I wish my employer had offered the Advantage Home Plus Homeownership benefit when I bought my first home. Instead, my brother convinced me to empty my IRA to use it as a down payment. I had no one able to gift me a down payment to buy a house. Instead, I took the penalty to close my IRA in exchange for a down payment. Being young, I reasoned that it was my money and I wasn’t going to retire for years or if ever. Then, between my student loan and car payment, I was always short of money. But as I got older, I realized that if I had kept the money in my 401K, I would have been better off. That seeming insignificant stash of money would have grown and added a little more to my looming retirement.

While there may be ways to use your 401(k) to help fund your down payment, be aware of the risks.
As you may know, if you set up a retirement program, using the 401(k), you can withdraw from it if you have an emergency; for example, you had an accident and were unable to work, or situations that are equally dire. These are known as hardship withdrawals, and they come with a 10% tax penalty.
There’s sometimes also a provision which allows withdrawals to help with the purchase of a home. Rather than taking a hardship withdrawal, you may be able to borrow funds from your 401(k) account with a promise to pay it back. You should contact the firm where your 401K is located to ask if loans are possible and to discuss the penalties for withdrawal and possible problems. So, while it may seem great that you can use funds from your 401(k) to help to buy a home, it doesn’t mean that it is the best financial plan.

The Risk

There is the risk when you borrow from a 401(k) for a home it may increase the cost of your loan. The costs may rise to a figure much higher than what you borrowed. However, the biggest risk to borrowing against your 401(k) is the one of unforeseen circumstances, such as if you change jobs before repaying the money, you have to repay it within the first two months of leaving.

Maybe You Don’t Need a Giant Down Payment

Conventional wisdom is that a 20% down payment is needed to take out a mortgage. That premise is no longer a reality. You don’t always need to put 20% down to purchase a home.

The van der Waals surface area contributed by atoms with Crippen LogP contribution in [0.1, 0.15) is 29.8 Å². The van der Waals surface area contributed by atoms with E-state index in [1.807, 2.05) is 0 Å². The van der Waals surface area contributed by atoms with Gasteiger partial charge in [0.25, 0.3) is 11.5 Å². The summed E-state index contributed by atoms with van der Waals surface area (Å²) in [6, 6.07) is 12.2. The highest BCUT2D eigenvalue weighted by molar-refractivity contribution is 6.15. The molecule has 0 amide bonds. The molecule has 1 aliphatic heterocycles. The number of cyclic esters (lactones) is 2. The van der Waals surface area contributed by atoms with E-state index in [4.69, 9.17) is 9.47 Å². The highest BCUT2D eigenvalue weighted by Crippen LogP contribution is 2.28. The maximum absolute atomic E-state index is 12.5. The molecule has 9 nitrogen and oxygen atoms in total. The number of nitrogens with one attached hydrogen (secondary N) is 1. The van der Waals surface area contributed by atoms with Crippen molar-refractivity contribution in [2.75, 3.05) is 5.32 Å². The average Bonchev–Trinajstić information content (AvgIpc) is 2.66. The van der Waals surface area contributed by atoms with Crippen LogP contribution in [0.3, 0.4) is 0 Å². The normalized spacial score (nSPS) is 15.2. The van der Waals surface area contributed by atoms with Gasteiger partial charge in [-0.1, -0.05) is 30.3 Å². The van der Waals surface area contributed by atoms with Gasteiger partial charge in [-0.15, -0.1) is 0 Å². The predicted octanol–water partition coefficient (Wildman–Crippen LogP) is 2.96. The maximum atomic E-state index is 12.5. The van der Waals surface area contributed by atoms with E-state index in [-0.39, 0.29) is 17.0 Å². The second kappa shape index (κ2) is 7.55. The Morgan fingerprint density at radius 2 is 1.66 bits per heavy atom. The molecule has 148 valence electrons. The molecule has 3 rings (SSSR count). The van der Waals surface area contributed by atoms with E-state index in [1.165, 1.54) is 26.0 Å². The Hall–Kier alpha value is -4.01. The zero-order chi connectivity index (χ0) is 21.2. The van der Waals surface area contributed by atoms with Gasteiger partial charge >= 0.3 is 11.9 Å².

Within the past few years the Federal government has offered help to encourage home ownership. In the current mortgage market, there are a bevy of low- and no-down payment mortgage options available which make it simpler to purchase a home than during any other period this decade.
The following are a few of the available mortgage assistance programs, with the percentage of down payment required. The income needed to qualify for one of these programs might be higher than you believe. It is always worth a call to inquire if you are eligible for:

  • The VA loan (Department of Veterans Affairs) allows 100% financing
  • The FHA loan (Federal Housing Administration) allows a 3.5% down payment
  • The FHFA, which runs Fannie Mae and Freddie Mac, requires just 5% down payment
  • The HomeReady™ program (Fannie Mae) requires just 3% down payment.
  • The Conventional 97 loan (Fannie Mae) allows 3% down payment.
  • The USDA loan (U.S. Department of Agriculture) allows 0% down payment.
  • The Good Neighbor Next Door program (HUD) allows for a $100 down payment

The newest of these low- and no-down payment programs and the most flexible, is the HomeReady™ mortgage. This program allows income from all members who live in a household; and provides below-market mortgage rates to those qualified borrowers. I now know that I would have qualified for this benefit even though I made more money than my peers.


By using this valuable benefit, you may discover that it isn’t necessary for you to borrow from your retirement account, so there isn’t a need to put yourself and your family in a financially tenuous position. When used, this program can save you THOUSANDS of dollars in loan fees. To learn more about how to assemble a down payment for your first home, call us at Advantage Home Plus at 1-800-376-4603 or click GET STARTED to speak with one of our counselors about your financial needs.